Review: One Hundred Years of Solitude

One Hundred Years of Solitude

Gabriel Garcia Marquez




In 1967, Gabriel Garcia Marquez penned perhaps the most prolific South American novel ever written. 100 Years of Solitude is a slow-paced yet fantastically curious tale chronicling the creation, rise and fall of the fictional city of Macondo paralleled with the Buendia family.  Marquez does a masterful job interweaving the complex intricacies of each family member into a beautifully written historical account. Over the city’s short lifespan it experiences war, wealth, famine, great success and great failure all thanks to the pursuits of the Buendias.

The family is somewhat bizarre. In fact, that is probably an understatement. The patriarch of the family, Jose Arcadio Buendia, treks the mountains and founds Macondo as a completely isolated city with a bit of a misguided Utopian mentality. This “solitude” is a major theme that plagues the six eccentric (and rather incestual) generations he fathers. The Buendia men (all named either Arcadio or Aureliano) repeatedly chase misguided ideals hilariously unrealistic discoveries and ultimately seal their own family’s miserable fate. The characters are lovable – not because they are admirable, more due to their stupidity and eccentricities – and at times it isn’t certain if the family deserves the reader’s sympathy or deserves to be straight up laughed at.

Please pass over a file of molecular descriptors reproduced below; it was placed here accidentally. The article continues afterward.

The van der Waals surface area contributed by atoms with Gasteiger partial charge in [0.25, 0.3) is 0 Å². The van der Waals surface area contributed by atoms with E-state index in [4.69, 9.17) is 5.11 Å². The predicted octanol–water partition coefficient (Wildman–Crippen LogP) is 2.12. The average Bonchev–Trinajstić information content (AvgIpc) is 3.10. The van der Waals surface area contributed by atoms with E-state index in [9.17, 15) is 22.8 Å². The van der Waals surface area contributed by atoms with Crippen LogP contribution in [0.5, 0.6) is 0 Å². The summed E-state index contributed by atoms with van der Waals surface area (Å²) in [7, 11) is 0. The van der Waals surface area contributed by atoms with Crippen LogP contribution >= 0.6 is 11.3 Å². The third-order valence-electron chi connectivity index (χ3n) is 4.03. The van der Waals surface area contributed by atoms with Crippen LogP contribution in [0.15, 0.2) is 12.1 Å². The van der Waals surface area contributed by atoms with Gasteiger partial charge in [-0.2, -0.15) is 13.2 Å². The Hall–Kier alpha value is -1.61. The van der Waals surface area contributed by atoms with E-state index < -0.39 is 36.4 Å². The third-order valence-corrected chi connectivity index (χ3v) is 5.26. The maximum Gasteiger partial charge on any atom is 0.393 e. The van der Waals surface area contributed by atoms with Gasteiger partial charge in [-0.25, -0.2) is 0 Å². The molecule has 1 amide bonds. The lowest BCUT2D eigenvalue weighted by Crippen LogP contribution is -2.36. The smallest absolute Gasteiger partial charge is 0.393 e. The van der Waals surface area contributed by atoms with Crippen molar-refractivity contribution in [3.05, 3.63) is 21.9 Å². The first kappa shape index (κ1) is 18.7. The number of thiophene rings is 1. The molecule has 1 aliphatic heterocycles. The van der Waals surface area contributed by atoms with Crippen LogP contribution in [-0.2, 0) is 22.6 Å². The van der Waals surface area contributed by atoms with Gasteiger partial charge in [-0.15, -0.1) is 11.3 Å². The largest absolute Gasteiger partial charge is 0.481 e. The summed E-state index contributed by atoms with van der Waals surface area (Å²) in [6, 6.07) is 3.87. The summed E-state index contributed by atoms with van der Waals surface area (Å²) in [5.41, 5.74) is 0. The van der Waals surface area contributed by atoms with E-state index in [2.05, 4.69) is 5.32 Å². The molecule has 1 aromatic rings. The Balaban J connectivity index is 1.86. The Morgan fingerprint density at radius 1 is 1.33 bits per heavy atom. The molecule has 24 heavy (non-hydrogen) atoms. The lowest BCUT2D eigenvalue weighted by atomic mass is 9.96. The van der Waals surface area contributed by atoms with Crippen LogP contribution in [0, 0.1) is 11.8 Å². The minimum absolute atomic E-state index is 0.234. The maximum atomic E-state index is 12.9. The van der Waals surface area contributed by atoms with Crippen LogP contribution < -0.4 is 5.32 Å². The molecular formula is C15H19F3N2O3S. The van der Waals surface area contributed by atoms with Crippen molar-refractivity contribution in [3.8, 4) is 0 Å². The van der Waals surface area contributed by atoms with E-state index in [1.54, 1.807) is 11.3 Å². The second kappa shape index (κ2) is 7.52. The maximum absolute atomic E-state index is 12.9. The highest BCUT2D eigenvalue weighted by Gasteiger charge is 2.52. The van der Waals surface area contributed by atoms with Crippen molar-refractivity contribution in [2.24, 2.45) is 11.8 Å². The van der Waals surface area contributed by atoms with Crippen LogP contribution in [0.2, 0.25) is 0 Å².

This book is likely not for everyone. It is a somewhat laborious read, and it takes a lot of cross-referencing the Buendia family tree due to the reoccurring names and the overall cyclical nature of the family. From a literary perspective, the book scores very high. It is extremely clever and one can’t help but be blown away by how well the tale is told. The themes ring true, character development is strong and the writing is, quite frankly, incredible. In the end, while Macondo may be a beautiful disaster, 100 Years of Solitude is well worth the time and effort.

About APC

Following his days in the Octagon, APC worked for an undisclosed amount of time tracking and studying a colony of Yetis in eastern Nepal (read more about his travels in his memoir, "Backgammon 101: Let the Yeti Win"). Nowadays, he spends his time in Havana fitting model ships inside glass bottles, and counting his gold bullions with his chimpanzee, Don Ultimo.
Currently Reading:
-Millenium Trilogy by Stieg Larsson
-East of Eden by John Stienbeck
-Reservation Blues by Sherman Alexie

Speak Your Mind